In addition to the input options, the Nomad also had output in the form of a headphone jack, external speaker and USB ports. There are optional configurations (which must be purchased separately) that include a 9-pin RS-232 serial port, a laser ID bar code scanner, or a color camera.
The ruggedized stylus (which is more tool-quality than office-quality) is a metal cylinder with a spring loaded soft tip and a Phillips head on the opposite end. It doesn’t simply fit in a recess on the back of the unit, it firmly mounts there. I recommend tethering the stylus with a cord. If this stylus were discovered during a search of a suspect, it may raise an eyebrow or two.
The Nomad is tapered in the middle. When lying on a flat surface, only the endcaps touch the surface it’s sitting, whether face up or face down. Although it is probably the most vulnerable area of the product, the screen is recessed into the case well enough to reduce the likeliness of a direct screen strike when dropped. I tested the screen for scratch resistance but did not include it in our shock testing.
My first test of its shock resistance was informal — the Nomad is sort of balanced like a football, so I threw it like one. I tossed it about 20 yards for half an hour. While the Nomad was hard to catch and really did not spiral very well, it did display its location without interruption, despite my inability to convert a third down with it. From this test I moved into more formal experimentation.
I modified this test to reflect a likely law enforcement environment. I simulated leaving the Nomad on the roof of a patrol car and driving away. The Nomad was launched from a five foot height at a consistent velocity so that it flew at least 10 feet on towel covered concrete. I did this test 10 times.
The Nomad always landed on the boot style endcaps. I carefully observed and confirmed that the screen did not flicker and the task (usually GPS location) given the computer continued without interruption.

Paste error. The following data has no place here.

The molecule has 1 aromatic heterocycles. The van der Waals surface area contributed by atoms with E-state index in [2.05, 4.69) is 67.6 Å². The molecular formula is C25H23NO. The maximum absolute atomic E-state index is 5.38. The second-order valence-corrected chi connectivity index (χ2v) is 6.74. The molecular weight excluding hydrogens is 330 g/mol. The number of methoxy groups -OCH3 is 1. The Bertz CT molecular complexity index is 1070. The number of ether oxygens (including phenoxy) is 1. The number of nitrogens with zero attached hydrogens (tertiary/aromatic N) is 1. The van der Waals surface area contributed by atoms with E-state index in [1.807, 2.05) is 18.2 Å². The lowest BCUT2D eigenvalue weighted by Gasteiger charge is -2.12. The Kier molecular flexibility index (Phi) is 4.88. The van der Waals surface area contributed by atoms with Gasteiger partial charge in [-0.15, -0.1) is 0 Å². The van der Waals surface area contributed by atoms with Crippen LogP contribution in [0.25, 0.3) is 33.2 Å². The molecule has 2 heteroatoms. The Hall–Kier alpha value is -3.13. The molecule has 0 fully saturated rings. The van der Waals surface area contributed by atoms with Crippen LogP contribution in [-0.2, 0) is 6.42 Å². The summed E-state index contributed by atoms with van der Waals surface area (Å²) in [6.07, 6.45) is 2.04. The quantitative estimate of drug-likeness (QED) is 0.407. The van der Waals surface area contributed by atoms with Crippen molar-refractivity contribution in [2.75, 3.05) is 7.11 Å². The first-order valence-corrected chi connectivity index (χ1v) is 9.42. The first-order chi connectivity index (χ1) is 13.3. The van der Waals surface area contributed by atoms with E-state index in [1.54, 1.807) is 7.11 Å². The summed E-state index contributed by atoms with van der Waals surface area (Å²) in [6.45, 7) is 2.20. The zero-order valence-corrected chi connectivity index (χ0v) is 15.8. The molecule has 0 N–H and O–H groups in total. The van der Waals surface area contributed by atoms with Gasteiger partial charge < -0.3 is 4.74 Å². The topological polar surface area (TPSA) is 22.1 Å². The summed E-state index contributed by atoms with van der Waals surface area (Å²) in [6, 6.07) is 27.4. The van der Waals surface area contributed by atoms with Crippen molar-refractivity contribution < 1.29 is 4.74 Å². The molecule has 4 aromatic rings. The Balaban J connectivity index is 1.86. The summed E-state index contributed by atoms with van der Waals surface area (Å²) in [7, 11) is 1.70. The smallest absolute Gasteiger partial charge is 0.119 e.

I tested the Nomad in temperature extremes, first in a hot natural environment, then in the freezer. Using a nonvolatile flash memory is an excellent idea for a rugged computer. It appeared to be unaffected by these temperatures, including its ability to be reset and cold started. Interestingly enough, one could input on the touchscreen in these environments, including during underwater tests.
I tested the Nomad in a simulated downpour. First, it was placed in a sandy area where the sand had the consistency of coarse powder. Then I doused it so the sand ran over all parts, including the USB input. This test was punctuated by word-processing tasks. In fact, some of this article was written during the simulated downpour test, using the stylus input.
I can report that the course abrasive material did not get behind the buttons, or in the edges of the screen. It was easy to rinse off. I used a little dish soap in one of my iterations and that didn't seem to bother it either.
I submerged the Nomad on the morning of one of our tests, and returned eight hours later. I dried it off enough to run a simulated drop test from four feet, and then submerged it again.
I can unequivocally say that the TDS Nomad is ready to be sworn in for duty. It has the right features and is robust enough for inevitable encounters. I walked away from my tests with praise for such an excellent product.